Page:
For techno-philosopher Jason Silva, it is a light of technological evolution. Our innate proclivity to achieve everything at once, only to fall into a state of anxiety, is the result of what Arthur Conan Doyle affirmed as “our unending search, our abiding desire for immortality.” According to Silva, this state of anxiety contends with what is known as ‘FOMO’ – the fear of missing out!
This is a question that we’ve been hoping to answer since the beginning of life itself – or, at the very least, when our species developed the brain capacity to become self-aware, and thus aware of our mortality. FOMO represents the clash of our biological limitations with that of our yearning for more. This social anxiety is a thirst for ultimate knowledge and experience, but left shorthanded by our very own senescent nature. This then raises the question: is there a cure?
As we continue moving forward, making new scientific discoveries and engineering technological marvels, our expedition towards longevity increasingly nears. Our FOMO is nothing but an evolving state of mind. After all, two hundred years ago our lifespans were even shorter, and our experiences of the world much less so. With the help of advanced science and technologies we were able to alleviate our anxieties, up to the point of an extension to our limitations.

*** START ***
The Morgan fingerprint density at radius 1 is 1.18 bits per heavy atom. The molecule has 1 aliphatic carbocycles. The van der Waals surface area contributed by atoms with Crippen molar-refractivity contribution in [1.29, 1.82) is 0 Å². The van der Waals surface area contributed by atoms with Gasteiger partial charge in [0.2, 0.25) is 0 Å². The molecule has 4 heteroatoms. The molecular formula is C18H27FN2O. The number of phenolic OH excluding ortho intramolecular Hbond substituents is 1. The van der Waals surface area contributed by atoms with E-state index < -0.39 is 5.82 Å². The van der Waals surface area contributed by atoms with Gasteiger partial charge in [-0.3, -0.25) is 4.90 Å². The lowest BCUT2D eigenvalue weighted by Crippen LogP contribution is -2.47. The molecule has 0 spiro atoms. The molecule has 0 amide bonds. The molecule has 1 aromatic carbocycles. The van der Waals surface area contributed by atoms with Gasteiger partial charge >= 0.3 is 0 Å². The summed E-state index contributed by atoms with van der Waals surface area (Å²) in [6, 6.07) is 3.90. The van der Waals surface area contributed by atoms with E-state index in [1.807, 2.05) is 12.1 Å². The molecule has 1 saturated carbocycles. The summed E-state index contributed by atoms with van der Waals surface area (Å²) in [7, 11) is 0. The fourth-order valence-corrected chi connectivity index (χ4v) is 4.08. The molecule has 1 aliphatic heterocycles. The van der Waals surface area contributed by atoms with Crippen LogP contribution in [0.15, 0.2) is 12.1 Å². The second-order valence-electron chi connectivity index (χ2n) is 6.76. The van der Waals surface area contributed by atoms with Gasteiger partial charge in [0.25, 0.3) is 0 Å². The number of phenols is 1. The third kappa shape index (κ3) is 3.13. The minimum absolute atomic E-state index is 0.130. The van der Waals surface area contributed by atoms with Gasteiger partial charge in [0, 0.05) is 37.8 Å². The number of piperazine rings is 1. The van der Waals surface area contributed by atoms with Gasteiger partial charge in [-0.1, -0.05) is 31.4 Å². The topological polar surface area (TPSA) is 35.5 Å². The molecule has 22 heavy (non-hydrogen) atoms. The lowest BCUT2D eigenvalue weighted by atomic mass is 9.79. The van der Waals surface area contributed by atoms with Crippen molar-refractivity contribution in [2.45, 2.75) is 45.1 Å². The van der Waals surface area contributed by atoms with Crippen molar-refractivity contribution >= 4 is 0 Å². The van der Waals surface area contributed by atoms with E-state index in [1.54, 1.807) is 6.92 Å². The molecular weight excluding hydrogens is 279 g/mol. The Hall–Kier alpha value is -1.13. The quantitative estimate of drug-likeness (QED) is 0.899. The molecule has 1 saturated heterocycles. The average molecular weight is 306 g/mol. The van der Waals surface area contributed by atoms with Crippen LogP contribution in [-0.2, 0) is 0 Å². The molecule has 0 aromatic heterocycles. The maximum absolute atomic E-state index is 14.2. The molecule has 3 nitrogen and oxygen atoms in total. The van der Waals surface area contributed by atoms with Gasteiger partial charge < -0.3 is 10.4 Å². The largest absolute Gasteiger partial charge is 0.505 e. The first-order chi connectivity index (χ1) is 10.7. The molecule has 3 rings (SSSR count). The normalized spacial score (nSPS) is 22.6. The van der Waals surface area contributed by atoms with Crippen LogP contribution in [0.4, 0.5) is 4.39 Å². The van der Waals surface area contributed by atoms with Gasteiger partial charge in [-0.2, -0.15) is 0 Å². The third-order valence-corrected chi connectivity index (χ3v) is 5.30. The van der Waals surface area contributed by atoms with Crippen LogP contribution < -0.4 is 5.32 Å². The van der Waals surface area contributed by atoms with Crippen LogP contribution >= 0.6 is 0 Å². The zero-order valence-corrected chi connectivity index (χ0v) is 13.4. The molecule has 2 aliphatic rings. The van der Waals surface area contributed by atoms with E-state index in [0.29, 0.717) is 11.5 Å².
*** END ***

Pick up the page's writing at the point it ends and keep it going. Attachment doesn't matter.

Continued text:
Soon we will use even more advanced science and technology to help us transcend the limitations of our very own biology. We will do away with our organic prison and unleash our greatest potential; we will break away from the shackles of aging and limited experience and become the very Gods in which we told stories about to help ease our anxieties. The human condition of FOMO is the Transhuman drive for life!
“You do not need God and Death as precursors to immortality. You need Life as a great fire, setting you and everything around you into a blaze.” — Clare Morgan, A Book for All and None